The foundation was blocked by the beams we were to set the cans on and a large welder and his gear in another trailer. We had to get that out of the way. Just to get in there, we had to use the smallest or shortest wheelbase we possibly could to make the corner out of the alley, then get as tight up to the foundation as possible, and squeeze over to the one side near the fence.
This would allow the trailer with the can on it to make that same turn out of the alley, slide by our truck crane, get under the wires, and hopefully get in far enough that our crane could lift the can and spot it into place. But the smaller crane footprint also meant it was not a huge crane; we had a good one, not a 50, or a 45 ton, but a 40 ton, with good reach.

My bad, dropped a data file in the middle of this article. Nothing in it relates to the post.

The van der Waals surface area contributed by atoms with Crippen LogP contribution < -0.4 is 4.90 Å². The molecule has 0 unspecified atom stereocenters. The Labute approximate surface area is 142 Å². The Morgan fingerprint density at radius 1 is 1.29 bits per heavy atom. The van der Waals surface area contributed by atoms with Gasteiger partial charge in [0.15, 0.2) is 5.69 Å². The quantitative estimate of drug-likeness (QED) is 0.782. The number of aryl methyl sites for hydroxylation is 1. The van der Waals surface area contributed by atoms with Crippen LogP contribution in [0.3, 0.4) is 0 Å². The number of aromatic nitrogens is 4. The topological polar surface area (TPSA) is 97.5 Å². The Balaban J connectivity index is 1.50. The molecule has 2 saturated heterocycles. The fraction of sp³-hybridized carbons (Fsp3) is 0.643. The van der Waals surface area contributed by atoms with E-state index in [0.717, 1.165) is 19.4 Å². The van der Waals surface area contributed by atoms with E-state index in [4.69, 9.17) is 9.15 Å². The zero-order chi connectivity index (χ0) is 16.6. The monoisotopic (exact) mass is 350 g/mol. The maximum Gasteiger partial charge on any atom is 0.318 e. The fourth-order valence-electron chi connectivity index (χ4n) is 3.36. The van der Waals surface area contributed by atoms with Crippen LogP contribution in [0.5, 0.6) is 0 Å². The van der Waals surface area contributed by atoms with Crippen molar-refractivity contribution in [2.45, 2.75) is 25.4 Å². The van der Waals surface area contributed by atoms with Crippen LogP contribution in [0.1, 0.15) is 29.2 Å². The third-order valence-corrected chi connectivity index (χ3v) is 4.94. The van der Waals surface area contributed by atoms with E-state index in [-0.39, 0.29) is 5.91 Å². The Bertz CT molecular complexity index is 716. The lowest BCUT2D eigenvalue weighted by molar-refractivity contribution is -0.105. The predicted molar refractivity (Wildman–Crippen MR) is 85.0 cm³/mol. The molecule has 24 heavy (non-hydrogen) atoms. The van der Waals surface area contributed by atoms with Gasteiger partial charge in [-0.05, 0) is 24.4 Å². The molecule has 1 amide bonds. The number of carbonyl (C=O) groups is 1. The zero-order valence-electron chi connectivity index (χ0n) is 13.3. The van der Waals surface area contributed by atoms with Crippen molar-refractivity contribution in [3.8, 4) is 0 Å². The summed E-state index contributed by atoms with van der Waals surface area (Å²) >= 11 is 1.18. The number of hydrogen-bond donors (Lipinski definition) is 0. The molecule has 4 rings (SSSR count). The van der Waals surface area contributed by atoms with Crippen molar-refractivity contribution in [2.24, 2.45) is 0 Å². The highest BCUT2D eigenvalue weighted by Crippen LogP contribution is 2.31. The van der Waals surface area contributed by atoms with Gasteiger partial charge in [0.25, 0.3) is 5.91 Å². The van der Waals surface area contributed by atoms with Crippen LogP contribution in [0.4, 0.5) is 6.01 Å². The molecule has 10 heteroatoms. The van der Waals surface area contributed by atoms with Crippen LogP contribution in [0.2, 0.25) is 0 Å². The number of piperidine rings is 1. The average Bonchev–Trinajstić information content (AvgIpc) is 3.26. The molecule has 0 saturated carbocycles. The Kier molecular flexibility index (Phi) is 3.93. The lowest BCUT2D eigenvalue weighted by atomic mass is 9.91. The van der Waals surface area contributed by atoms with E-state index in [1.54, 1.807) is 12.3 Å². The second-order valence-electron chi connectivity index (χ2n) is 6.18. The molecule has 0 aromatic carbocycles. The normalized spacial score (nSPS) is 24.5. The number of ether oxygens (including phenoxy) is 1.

If we could get back almost to the concrete foundation, it should work. We double-checked the charts and remeasured. The bottom tier was good. As we built the second story, the can on the far side was questionable. But if we had to, we could move the crane a few feet to make sure we were okay.
So, we set up our end and waited while Copperblock got the rest of their cans delivered for the job of infill in Edmonton Alberta. It was painful getting in there one more time, but we recognize the struggles of start-up and, at that time, sympathized. We remembered our own struggles and how much we appreciated any help we received, which makes this tale all the more surprising.